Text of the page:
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German police seek clues after blast hits Left Party office

July 5, 2022

Authorities in Oberhausen have been combing the scene of an explosion at regional offices of the socialist Left Party. Police have not confirmed a political motive but say they can't rule out the possibility.

A forensics officer combs the scene
Police said they were still evaluating evidence from the scene of the blastImage: David Young/dpa/picture alliance

Police in the western German city of Oberhausen on Tuesday scoured the scene of an explosion at the local offices of the socialist Left Party.

The party says it believes there was a far-right political motive behind the explosion, with police saying they are examining all possible leads.

What do we know about the explosion?

The blast at about 3:20 a.m. local time (01:20 UTC/GMT) blew out windows at the party offices and damaged the interiors of other nearby businesses, including a hairdressing salon and a travel agent. The explosion was reportedly so strong that panes of glass were even damaged on the opposite side of the road.

"According to our current knowledge, fortunately, no one was injured by the explosion," police for the state of North-Rhine Westphalia, where Oberhausen is located, tweeted.

In a statement, police said forensic investigations were underway at the scene with assistance from state explosives experts. 

Police added that the State Security division of the Federal Criminal Police Office (BKA) was involved in the investigation because of a possible political motive. 

"The evaluation of the traces and the investigations are ongoing," the statement said.

The German press agency DPA cited sources close to the investigation as saying evidence of an explosive device had been found.

It said an "unconventional explosive and incendiary device" could be responsible,  built with, among other things "flash explosives" like those contained in fireworks.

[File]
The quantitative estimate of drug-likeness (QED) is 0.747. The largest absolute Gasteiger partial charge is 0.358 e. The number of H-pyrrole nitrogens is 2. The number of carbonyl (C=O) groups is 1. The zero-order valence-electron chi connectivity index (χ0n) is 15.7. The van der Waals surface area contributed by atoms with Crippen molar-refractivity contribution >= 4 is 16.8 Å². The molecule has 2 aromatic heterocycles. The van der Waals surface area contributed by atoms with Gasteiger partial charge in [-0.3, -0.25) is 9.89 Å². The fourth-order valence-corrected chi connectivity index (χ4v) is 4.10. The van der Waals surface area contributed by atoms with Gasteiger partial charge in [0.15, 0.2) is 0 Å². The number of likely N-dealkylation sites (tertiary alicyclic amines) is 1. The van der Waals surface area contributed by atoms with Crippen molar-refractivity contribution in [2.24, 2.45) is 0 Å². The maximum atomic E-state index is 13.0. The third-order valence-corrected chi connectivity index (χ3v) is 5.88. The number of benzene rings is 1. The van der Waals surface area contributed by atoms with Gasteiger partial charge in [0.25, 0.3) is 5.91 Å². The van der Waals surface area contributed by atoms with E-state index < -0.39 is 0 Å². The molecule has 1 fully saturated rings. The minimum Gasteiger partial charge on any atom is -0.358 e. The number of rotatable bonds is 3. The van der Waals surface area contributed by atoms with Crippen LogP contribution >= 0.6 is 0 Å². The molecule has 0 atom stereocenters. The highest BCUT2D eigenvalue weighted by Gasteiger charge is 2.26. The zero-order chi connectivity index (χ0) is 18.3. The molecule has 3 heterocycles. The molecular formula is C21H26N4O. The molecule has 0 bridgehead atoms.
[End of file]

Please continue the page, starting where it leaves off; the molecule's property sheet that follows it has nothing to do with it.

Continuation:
The devastated Left Party office
The force of the explosion also damaged neighboring businessesImage: Justin Brosch/dpa/picture alliance

Why might the party have been targeted?

In a written statement on Facebook, Yusuf Karacelik, party chair in Oberhausen, said he assumed it was a "targeted attack from the right."

"In the past, there were repeated stickers from the neo-Nazi spectrum on our premises, as well as isolated threatening letters," he said.

Karacelik also confirmed to DPA that police had asked about any possible connection to local party's participation in a demonstration in Berlin against the rearmament of Germany after Russia's invasion of Ukraine.

The Left Party's national leader Janine Wissler also said she believed there was likely a right-wing political motive.

Party supporters took to Twitter to complain that the police had not instantly deemed the explosion to be politically motivated. 

Police acknowledged that they were aware of the discussion, and said investigations were ongoing.

"We are also observing the discussions on social media and would like to point out once again that we cannot rule out a political motivation, but we cannot confirm it either."

The party is the most left-wing force in the German parliament but has only 39 seats in the 736-seat assembly after garnering 4.9% of votes in national elections last year.

The Left Party (Die Linke in German) was formed in 2007 when disenchanted members of the Social Democratic Party (SPD) and trade unions forged a pact with the eastern German post-communists.

The fact that some of the Left's members were once part of the Socialist Unity Party (SED), which ran the East German dictatorship, still puts many German voters off — especially older ones.

While the Left Party has condemned the invasion of Ukraine, a vocal minority within the party has blamed NATO's expansion in eastern Europe. Ahead of the 2021 national election, the party said it wanted to replace NATO with a collective security system involving Russia.

It also called for an end to all Bundeswehr missions abroad, and for Germany to stop all weapons exports.

rc/rt (AFP, dpa)